Sales organization meshes with talent agency
Balloon Distractions engages restaurateurs
[USPRwire, Wed Jul 29 2009] Casual restaurant customers marvel at the fanciful balloon shapes being crafted at their tables while dinner's on the fire. Little do they know the helicopter presented to young Johnny is the product of a sophisticated intertwining of human resources savvy and motivated salespeople.
Ben Alexander, former car salesman and natural gas marketer, drew from his previous successes and disappointments to create Balloon Distractions Inc., a talent agency that sends independent contractors, aka artists, to twist balloons in restaurants all over the country. The 33-year-old formed his talents in sales after he developed his showbiz skills as a student opera singer.
His door to entrepreneurship opened four years ago when he was fired from a car dealership -- a setback that Alexander viewed as temporary. "The beauty of being fired is that it teaches you flexibility," he said.
He applied that flexibility to balloons, twisting his home-based business around to make it his day job.
Alexander had learned balloon artistry from a company in New Jersey while he was a student studying economics and a waiter. Starting in Tampa, he used concepts from larger corporations to create Balloon Distractions.
Pumping in air full time
Balloon Distractions grows through the mobility of its artists, after the company takes care of their training.
The artists learn 25 shapes to start out, which takes about 10 days. With the help of a college student Alexander created a four-hour DVD training kit.
Artists advance to be trainers, who get residual payments when the artists they have trained work.
"If you take your best people and make them trainers, give them a piece of the action, they take ownership of the region," Alexander said. "They're not going to leave the company."
Alexander recruits college students, most of whom travel for vacations. They train people back home to twist balloons, and thus an employee base is established to serve more restaurants. Alternately, Alexander recruits via ads on craigslist.org.
Ninety percent of Balloon Distractions' 175 artists are college or high school age or slightly older. Many attend Florida College or the University of South Florida.
Students today want to feel like they're somehow making a difference in their own corners of the world, and that sounds like what Balloon Distractions provides, said Tim Harding, director of career services at the University of Tampa. "They're having some kind of an impact on an individual."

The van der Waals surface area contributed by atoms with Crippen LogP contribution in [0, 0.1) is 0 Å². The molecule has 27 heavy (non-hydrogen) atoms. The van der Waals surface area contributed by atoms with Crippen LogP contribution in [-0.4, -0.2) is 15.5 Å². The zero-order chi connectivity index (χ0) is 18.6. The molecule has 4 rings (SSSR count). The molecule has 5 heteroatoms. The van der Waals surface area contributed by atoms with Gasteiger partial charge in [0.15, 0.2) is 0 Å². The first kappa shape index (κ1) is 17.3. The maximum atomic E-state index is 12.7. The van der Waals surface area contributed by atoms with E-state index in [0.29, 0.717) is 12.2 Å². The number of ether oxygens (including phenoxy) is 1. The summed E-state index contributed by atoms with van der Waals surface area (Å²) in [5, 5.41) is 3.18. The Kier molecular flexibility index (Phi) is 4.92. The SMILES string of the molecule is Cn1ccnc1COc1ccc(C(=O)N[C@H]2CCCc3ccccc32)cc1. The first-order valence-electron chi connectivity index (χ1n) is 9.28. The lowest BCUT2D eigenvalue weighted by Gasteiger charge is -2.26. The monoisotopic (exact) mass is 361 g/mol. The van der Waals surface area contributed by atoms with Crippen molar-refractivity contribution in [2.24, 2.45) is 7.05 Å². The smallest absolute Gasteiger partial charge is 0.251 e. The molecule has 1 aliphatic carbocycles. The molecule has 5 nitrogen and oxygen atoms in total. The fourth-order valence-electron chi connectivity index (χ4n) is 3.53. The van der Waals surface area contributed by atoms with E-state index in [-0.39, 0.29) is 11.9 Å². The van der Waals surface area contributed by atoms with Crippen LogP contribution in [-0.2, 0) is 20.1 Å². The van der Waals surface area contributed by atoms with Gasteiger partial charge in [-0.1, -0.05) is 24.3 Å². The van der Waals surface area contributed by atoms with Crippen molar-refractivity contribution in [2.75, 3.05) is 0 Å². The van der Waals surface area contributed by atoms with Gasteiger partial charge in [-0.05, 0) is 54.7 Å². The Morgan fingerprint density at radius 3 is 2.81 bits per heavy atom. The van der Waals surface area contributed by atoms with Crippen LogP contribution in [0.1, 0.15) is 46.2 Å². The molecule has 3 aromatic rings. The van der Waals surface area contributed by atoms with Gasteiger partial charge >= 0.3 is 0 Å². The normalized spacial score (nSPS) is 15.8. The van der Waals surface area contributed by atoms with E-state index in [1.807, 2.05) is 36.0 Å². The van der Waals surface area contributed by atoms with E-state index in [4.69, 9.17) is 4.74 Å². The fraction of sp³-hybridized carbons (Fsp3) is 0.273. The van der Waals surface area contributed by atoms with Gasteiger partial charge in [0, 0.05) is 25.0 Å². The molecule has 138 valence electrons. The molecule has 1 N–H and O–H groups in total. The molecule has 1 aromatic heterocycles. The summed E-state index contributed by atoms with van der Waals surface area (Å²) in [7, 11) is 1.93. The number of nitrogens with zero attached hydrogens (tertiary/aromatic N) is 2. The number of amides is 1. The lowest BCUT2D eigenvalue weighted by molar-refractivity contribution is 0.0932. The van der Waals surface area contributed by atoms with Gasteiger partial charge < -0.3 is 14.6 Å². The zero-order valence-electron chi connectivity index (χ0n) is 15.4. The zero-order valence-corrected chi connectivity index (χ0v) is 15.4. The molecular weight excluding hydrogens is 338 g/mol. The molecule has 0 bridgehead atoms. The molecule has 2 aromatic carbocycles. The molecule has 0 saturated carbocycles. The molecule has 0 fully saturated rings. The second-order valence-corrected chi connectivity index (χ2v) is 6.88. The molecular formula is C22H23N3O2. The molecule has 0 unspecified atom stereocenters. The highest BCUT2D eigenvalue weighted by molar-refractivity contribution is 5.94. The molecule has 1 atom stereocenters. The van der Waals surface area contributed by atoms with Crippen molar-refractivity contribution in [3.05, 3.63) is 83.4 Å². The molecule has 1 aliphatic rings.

Also, students crave flexibility and they enjoy managing themselves, and Balloon Distractions lets them have these things, Harding said. Location and work-life balance are other factors in student motivation that Balloon Distractions captures.
Alexander pays two people to call all the restaurants each night to ensure things are running smoothly. He also carries liability insurance in case an artist chokes on a balloon.
With this system in place, Alexander made some changes in order to develop Balloon Distractions into the $200,000 company it is today.
A turning point was the creation of its interactive Web site by a balloon artist in 2005. Rather than a marketing tool, it is a hub of activity for the independent contractors.
All are given passwords to direct them to the list of restaurants needing artists. They claim their sites online, and work to earn tips plus bonuses.
Alexander has been active in selling to restaurants, scoring chains such as Outback Steakhouse, Sweet Tomatoes and Perkins, and is traveling to cities where his artists are already working. The restaurants pay him for the balloon artists services, but he would not disclose figures as they are negotiated.
Eighteen months ago he began teaching the independent contractors how to sell to restaurants, and he is now bringing on more people to sell. When artists sell to a restaurant, they make commission each time the gig is filled, Alexander said.
The next phase
A tough lesson that lit a fire under Alexander's expansion came with four hurricanes hitting Florida in 2004. Balloon Distractions was operating only in Tampa and St. Petersburg then and endured restaurant shutdowns and the unavailability of artists.
Soon after, Alexander pursued restaurants in other cities, and that has insulated the company from setbacks due to weather or artists leaving.
Now he's working to recruit artists from the "balloon community," professionals earning about $20,000 annually from their work, to make them leaders in different regions. With this, he's undercutting.
"There are balloon artists who charge restaurants $100," Alexander said. "I'm like the Wal-Mart of the balloon world."
Diamond Jam, a balloon artists' convention held in Arizona in January, has invited Alexander to teach class on how to sell to restaurants. He will be recruiting there, too.